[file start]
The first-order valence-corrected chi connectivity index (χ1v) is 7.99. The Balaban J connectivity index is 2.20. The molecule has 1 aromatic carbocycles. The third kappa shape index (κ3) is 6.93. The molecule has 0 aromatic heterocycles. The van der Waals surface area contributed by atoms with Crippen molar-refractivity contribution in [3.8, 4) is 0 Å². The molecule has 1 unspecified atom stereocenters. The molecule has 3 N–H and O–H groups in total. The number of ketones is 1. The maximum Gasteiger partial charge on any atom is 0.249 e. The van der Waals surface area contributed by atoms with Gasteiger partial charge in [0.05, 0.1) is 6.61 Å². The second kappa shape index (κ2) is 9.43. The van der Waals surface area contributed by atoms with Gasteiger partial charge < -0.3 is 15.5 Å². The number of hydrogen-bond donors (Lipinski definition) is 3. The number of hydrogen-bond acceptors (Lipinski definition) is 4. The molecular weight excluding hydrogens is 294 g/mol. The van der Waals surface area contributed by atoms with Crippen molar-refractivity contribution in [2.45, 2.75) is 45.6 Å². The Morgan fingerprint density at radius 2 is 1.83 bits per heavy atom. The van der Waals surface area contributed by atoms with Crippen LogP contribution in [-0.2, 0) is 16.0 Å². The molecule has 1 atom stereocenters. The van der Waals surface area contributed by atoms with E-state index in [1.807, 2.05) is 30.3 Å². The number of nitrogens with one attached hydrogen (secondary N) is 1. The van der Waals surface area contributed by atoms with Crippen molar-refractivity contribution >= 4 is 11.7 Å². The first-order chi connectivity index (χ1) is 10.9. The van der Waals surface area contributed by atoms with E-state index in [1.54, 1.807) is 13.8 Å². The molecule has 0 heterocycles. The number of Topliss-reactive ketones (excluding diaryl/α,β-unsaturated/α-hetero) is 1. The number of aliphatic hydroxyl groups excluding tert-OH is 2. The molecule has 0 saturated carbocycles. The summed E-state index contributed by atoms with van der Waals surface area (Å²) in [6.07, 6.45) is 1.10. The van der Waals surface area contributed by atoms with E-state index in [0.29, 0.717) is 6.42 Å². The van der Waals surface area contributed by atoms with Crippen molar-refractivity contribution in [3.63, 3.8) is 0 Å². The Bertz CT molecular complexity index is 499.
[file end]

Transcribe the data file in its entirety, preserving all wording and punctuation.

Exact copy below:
The first-order valence-corrected chi connectivity index (χ1v) is 7.99. The Balaban J connectivity index is 2.20. The molecule has 1 aromatic carbocycles. The third kappa shape index (κ3) is 6.93. The molecule has 0 aromatic heterocycles. The van der Waals surface area contributed by atoms with Crippen molar-refractivity contribution in [3.8, 4) is 0 Å². The molecule has 1 unspecified atom stereocenters. The molecule has 3 N–H and O–H groups in total. The number of ketones is 1. The maximum Gasteiger partial charge on any atom is 0.249 e. The van der Waals surface area contributed by atoms with Gasteiger partial charge in [0.05, 0.1) is 6.61 Å². The second kappa shape index (κ2) is 9.43. The van der Waals surface area contributed by atoms with Gasteiger partial charge < -0.3 is 15.5 Å². The number of hydrogen-bond donors (Lipinski definition) is 3. The number of hydrogen-bond acceptors (Lipinski definition) is 4. The molecular weight excluding hydrogens is 294 g/mol. The van der Waals surface area contributed by atoms with Crippen molar-refractivity contribution in [2.45, 2.75) is 45.6 Å². The Morgan fingerprint density at radius 2 is 1.83 bits per heavy atom. The van der Waals surface area contributed by atoms with Crippen LogP contribution in [-0.2, 0) is 16.0 Å². The molecule has 1 atom stereocenters. The van der Waals surface area contributed by atoms with E-state index in [1.807, 2.05) is 30.3 Å². The number of nitrogens with one attached hydrogen (secondary N) is 1. The van der Waals surface area contributed by atoms with Crippen molar-refractivity contribution >= 4 is 11.7 Å². The first-order chi connectivity index (χ1) is 10.9. The van der Waals surface area contributed by atoms with E-state index in [1.54, 1.807) is 13.8 Å². The molecule has 0 heterocycles. The number of Topliss-reactive ketones (excluding diaryl/α,β-unsaturated/α-hetero) is 1. The number of aliphatic hydroxyl groups excluding tert-OH is 2. The molecule has 0 saturated carbocycles. The summed E-state index contributed by atoms with van der Waals surface area (Å²) in [6.07, 6.45) is 1.10. The van der Waals surface area contributed by atoms with E-state index in [0.29, 0.717) is 6.42 Å². The van der Waals surface area contributed by atoms with Crippen molar-refractivity contribution in [3.63, 3.8) is 0 Å². The Bertz CT molecular complexity index is 499.